14 Apr An Intro to Fasting
Fasting is a hot topic in the fitness world right now and we are going to introduce you to 4 different types of fasting. Let’s get started!
Fasting is not for everyone, especially people with diabetes as it can lead to harmful changes in blood sugar levels. However, fasting is a great way to cleanse your body and get your cells to regenerate. Historically, humans did not always eat 3 square meals a day. In fact, our ancestors would go days searching for their next meal and would have to rely on their fat stores to keep them going during times of famine. Not every form of fasting requires you to abstain from food for days on end or even requires you to skip your favorite meals. Fasting can be done in a variety of different ways for individual lifestyles.
16/14 Hour Fast
The 16-hour fast is an easy way to get into fasting and control your eating times. The type of fast allows for a lifestyle of continuous fasting that helps you manage when you will eat and can help with calorie restrictive diets. For example, someone who uses the 16-hour fast method may only eat lunch and dinner between the times of 1pm and 8pm. Many people forego breakfast due to busy mornings and never realize they are already on track for 16-hour fasting. The other variation is a 14 hour fast which allows you to eat between 10am and 8pm.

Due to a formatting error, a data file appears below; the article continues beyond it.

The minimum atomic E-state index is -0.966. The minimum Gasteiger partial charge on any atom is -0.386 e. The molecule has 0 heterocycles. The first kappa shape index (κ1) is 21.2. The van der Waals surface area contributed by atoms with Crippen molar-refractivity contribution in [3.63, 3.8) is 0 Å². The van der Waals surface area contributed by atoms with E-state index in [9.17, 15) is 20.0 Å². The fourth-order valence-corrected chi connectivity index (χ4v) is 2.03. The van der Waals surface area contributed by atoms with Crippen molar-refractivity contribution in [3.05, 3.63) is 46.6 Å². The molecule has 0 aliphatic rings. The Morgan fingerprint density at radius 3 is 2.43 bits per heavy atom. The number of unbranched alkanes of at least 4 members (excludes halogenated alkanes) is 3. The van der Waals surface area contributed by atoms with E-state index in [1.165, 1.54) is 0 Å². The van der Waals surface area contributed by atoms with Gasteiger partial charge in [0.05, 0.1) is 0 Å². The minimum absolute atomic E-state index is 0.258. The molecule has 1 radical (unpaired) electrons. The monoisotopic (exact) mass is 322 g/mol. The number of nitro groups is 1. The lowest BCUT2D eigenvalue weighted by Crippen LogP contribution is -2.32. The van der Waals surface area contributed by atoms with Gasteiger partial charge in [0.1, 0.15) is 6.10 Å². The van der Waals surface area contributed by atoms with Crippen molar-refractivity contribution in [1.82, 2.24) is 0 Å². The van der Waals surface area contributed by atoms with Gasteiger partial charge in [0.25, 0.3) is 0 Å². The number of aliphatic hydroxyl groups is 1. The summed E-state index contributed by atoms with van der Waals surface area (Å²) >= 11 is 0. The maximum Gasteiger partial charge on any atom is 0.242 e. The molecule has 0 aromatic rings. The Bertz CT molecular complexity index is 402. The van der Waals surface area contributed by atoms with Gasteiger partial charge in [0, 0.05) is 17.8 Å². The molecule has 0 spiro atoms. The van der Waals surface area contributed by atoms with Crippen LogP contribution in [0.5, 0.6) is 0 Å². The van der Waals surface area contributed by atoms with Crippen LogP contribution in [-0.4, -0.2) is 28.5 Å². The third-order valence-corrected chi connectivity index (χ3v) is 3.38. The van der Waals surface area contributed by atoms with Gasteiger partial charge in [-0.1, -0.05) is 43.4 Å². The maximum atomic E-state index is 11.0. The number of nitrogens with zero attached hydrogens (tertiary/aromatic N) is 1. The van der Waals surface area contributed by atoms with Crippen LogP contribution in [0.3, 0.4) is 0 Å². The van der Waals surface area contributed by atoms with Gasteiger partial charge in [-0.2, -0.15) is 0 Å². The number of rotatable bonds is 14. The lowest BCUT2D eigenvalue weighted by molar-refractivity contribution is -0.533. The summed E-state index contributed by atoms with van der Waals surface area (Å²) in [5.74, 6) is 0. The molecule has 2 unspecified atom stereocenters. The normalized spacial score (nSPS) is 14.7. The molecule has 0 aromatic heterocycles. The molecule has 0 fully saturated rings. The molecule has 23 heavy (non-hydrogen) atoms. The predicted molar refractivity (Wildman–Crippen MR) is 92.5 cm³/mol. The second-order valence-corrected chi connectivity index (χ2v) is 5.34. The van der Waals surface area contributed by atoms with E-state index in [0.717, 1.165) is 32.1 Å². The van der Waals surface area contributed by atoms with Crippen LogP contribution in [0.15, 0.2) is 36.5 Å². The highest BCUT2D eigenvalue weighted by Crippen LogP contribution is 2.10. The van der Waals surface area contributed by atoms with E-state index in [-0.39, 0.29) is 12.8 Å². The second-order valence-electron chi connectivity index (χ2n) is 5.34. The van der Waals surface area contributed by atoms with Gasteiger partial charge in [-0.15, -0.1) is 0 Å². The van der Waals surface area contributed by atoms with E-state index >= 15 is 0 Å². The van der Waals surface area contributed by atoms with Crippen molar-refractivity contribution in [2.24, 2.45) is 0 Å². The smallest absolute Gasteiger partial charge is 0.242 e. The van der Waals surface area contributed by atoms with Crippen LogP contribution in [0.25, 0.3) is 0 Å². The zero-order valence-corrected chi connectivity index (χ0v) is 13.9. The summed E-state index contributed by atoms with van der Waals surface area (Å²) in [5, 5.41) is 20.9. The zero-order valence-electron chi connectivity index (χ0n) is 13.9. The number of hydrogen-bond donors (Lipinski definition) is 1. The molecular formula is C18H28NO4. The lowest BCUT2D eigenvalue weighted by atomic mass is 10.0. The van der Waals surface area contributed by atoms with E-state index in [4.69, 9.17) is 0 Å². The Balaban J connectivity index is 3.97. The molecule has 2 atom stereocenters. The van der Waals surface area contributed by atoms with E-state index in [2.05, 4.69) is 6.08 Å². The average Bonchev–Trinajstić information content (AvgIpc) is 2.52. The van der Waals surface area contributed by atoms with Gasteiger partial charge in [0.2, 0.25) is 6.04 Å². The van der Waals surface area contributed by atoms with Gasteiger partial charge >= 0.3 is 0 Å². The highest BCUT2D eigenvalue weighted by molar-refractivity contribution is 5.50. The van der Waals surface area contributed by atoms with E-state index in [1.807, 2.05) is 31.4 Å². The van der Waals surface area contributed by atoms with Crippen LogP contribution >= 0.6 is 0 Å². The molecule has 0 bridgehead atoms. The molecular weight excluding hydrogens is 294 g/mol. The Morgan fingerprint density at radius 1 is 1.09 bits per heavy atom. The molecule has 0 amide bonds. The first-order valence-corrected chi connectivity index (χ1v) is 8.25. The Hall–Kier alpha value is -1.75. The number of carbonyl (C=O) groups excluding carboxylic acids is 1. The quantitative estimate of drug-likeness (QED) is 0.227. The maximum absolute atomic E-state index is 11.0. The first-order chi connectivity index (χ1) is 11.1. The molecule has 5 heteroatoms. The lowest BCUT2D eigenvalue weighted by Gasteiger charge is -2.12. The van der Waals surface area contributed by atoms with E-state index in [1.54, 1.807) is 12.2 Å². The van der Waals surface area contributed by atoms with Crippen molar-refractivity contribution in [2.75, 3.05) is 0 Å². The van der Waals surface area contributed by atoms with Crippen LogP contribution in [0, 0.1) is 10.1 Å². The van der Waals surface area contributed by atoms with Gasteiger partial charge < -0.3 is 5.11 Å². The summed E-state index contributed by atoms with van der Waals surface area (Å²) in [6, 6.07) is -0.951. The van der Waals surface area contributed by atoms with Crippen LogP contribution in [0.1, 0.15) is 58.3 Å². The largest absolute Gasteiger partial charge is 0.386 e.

The Switch Off
This method utilizes calorie restricting days in combination with regular consumption days. You might limit yourself to 500 calories or less two days of the week and eat your healthy regular amount the other five days. Some choose to forgo eating all together on their fasting days. This method requires that the fasting days be nonconsecutive and has one non-fasting day in between. The key to successful calorie restricting days is focusing on high-fiber and high-protein foods to keep you going and keep calories low.
24 Hour Fast
The 24-hour fast requires you to pick a starting point, usually people go from breakfast to breakfast, not eating again until the full 24 hours has passed. Some do this on a weekly or bi-weekly cycle. This method generally produces the most common signs of fatigue and hanger. If you use this method, you should return to your healthy eating habits on non-fasting days.
The multi day fast helps to trigger cell regeneration and kicks in your body’s detox mode. Your body is made to run off your fat stores when food (glucose) is not readily available (aka ketosis). By pursuing fasting for a consecutive 2-4 days or longer, your body taps into fat reserves and helps you get into a state of ketosis. Not everyone reaches ketosis at the same time due to varying factors of physical activity, age, metabolic rate, carb, fat, and protein consumption, so it may take longer for you to see desired results and require more than 2-4 days of fasting.
The Bottom Line
There are many types of ways to get into fasting, some will be better suited to your lifestyle and some you may already be participating in without you even knowing it. We will be covering the best practices to begin fasting and which types might be best for your circumstances in our next blog, so stay tuned for more.